The powerful difference between saying "Yes, and" Y "If goal"
In improv comedy, there is a concept called “yes and”. ‘Yes and’ is a two-part idea. The first part is that no matter what you say or do, I am going to say “yes” to you, thus accepting everything you have offered me. The second part is that I will add what I mean by saying ‘and’, thus building on what you said. As an exercise, two artists can have a scene in which everything they say begins with the words “yes and”. Beginning artists struggle with this, as the concept of agreeing and working with another person is relatively foreign to them.
The opposite of “yes and” is “yes, but”. The first part of this concept is exactly the same as ‘yes and’, where no matter what I say I will say ‘yes’. In the second part, I will say “but” instead of “and”. This one word difference has the dramatic effect of completely changing the discussion. ‘Yes and’ is a conversation; ‘yes, but’ is an argument.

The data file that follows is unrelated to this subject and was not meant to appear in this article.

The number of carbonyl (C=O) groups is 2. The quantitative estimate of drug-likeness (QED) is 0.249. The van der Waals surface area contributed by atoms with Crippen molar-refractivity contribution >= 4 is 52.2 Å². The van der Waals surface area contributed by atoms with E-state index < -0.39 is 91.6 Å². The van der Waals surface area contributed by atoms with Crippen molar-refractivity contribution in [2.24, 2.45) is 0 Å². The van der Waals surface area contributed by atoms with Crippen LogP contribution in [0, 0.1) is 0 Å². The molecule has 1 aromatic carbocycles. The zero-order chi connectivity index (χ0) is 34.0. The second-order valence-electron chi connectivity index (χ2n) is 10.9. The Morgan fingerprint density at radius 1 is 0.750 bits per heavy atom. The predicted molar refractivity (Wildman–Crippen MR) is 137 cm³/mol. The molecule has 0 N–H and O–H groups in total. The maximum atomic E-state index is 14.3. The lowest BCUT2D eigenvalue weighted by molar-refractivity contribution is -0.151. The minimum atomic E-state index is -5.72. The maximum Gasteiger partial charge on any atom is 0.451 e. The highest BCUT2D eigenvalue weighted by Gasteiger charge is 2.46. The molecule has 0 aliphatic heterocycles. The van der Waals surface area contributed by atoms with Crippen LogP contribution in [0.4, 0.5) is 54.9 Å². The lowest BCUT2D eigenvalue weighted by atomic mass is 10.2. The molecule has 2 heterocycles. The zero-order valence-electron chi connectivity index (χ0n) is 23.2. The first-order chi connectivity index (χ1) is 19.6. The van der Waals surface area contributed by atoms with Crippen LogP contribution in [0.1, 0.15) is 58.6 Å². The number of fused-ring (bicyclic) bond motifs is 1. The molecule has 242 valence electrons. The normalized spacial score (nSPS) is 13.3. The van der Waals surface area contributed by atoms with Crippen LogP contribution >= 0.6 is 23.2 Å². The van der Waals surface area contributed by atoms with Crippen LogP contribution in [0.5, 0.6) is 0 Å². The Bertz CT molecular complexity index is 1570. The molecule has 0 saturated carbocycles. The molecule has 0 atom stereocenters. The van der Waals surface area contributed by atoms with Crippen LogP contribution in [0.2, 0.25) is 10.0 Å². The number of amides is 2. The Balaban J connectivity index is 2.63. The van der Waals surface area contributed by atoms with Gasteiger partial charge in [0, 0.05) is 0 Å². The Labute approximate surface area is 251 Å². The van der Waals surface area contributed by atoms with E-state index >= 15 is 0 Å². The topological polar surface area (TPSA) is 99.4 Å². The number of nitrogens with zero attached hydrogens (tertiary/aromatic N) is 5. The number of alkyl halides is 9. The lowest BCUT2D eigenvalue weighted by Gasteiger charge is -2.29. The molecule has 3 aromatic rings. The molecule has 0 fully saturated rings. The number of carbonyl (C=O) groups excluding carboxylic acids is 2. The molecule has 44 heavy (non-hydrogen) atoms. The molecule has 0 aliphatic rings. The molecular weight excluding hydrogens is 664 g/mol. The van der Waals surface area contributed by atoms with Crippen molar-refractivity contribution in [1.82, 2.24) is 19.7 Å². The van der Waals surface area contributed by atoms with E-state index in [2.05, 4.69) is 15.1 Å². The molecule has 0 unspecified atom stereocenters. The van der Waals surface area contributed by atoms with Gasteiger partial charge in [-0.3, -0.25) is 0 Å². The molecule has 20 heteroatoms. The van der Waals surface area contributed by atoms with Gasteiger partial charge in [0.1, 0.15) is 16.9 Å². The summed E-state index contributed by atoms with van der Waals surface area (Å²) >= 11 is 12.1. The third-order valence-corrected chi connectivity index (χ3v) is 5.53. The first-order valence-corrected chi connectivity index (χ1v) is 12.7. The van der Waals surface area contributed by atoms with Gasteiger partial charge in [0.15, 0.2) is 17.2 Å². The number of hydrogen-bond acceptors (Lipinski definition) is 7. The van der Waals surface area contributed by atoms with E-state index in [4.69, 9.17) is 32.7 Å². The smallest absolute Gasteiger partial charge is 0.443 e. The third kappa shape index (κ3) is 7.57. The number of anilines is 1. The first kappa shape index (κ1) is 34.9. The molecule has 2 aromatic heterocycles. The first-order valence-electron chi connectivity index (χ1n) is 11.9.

When you say ‘yes but’ your ‘yes’ is just lip service. What you’re really saying is ‘yes, I hear you, but I don’t care’. If I’m talking about something with you, we can both say the exact same phrase over and over again if we start with ‘yes, but’. (‘I hate the beach!’ ‘Yes, but I really want to go to the beach today!’ ‘Yes, but I hate the beach!’ – and to infinity.) ‘Yes and’ forces me to work with others and work towards positivity. (‘I hate the beach!’ ‘Yes, and I think the park would be a better option!’ ‘Yes, and in the park we could play baseball!’ – and so on)
The amazing thing is how easy the exercise is when you play it as “yes, but”. As people, we are much more conditioned to argue and nail our heels than we are to accept and work together with others. Think of some discussions you have regularly. Most likely, both parties will say “yes, but.” Even if the words themselves are not literally said, the intention of ‘yes, but’ is surely there.
‘Yes and’ is really a way of thinking. Open your mind, help you listen, and create a great supportive environment. Give it a try the next time you’re in a discussion and see how it helps.